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Old 12-22-2008, 06:40 PM   #6
Frank Needham
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Join Date: Nov 2006
Posts: 543
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Quote:
Originally Posted by Andy Robinson View Post
A question concerning limited sleep and working out: When should a person consider it counter productive to push through a workout on very little sleep? I am asking this as a firefighter that works 24 hour shifts and who sometimes gets little or no sleep on a shift. I know that this elevates cortisol levels, as does exercise. When coupled together do these factors become more of a anchor on progress in strength training/gpp, or should I suck it up, work out, and repeat the mantra "what doesn't kill me makes me stronger"? In short, I feel like a pussy skipping a workout because I'm tired, but I not sure if pushing it is always the best idea...thoughts?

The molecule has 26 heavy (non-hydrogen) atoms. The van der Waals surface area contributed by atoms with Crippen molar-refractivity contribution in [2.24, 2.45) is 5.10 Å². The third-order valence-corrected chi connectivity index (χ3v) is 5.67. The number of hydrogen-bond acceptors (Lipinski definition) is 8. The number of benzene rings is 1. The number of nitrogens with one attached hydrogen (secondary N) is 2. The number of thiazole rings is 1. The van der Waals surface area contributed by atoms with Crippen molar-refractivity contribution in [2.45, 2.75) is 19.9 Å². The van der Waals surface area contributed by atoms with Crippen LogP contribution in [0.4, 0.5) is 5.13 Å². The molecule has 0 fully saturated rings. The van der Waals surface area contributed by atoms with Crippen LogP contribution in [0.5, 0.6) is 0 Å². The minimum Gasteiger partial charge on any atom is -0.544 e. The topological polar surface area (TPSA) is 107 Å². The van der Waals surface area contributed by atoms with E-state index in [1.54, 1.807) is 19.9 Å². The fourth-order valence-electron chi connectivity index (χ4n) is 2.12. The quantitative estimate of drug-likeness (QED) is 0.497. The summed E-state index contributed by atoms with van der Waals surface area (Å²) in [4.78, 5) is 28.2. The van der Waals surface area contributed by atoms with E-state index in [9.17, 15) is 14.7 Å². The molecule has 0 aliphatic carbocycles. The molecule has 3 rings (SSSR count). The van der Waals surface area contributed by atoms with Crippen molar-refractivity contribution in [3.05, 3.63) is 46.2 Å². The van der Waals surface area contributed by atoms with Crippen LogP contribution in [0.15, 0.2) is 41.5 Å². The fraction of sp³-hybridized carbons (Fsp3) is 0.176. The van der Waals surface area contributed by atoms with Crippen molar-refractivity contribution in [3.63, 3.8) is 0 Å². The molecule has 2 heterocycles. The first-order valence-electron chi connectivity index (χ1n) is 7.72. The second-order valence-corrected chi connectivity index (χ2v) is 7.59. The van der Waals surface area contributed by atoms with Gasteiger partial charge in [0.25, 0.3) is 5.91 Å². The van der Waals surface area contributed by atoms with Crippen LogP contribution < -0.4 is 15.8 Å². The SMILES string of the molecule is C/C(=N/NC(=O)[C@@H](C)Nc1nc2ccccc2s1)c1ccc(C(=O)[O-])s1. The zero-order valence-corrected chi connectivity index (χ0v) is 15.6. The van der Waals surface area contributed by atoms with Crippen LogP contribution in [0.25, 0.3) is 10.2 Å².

I don't think this is a question that necessarily depends upon whether one works 24 hour shifts or not but can instead be generalized to a much wider degree.

This is one of those questions that is answered by "it depends". If working out is done on little sleep continuously then it can only result in bad results, either getting over trained or even sick. I only have to look at myself to see the latter. After deciding, on little sleep, to keep up my work out schedule, along with attending to school, family, and work I became over tired and then sick around the end of November. Still have a bad cold at this point and it will likely be until after the holidays that I'm back in trim. I've relearned a valuable lesson: When you've got a lot on your plate its best to scale things back a bit in order to keep it all in balance.

On the other hand, there are times when it is good, even necessary, to push things really hard. But for how long? There do seem to be people who can push themselves quite a bit harder that most for longer periods than others can. For most it is quite a balancing act and things can get out of whack quicker than we realize.

I realize that this is all a bit general but a general answer is all one can really expect since what results from your situation may be widely different from my, or anyone else's experience.
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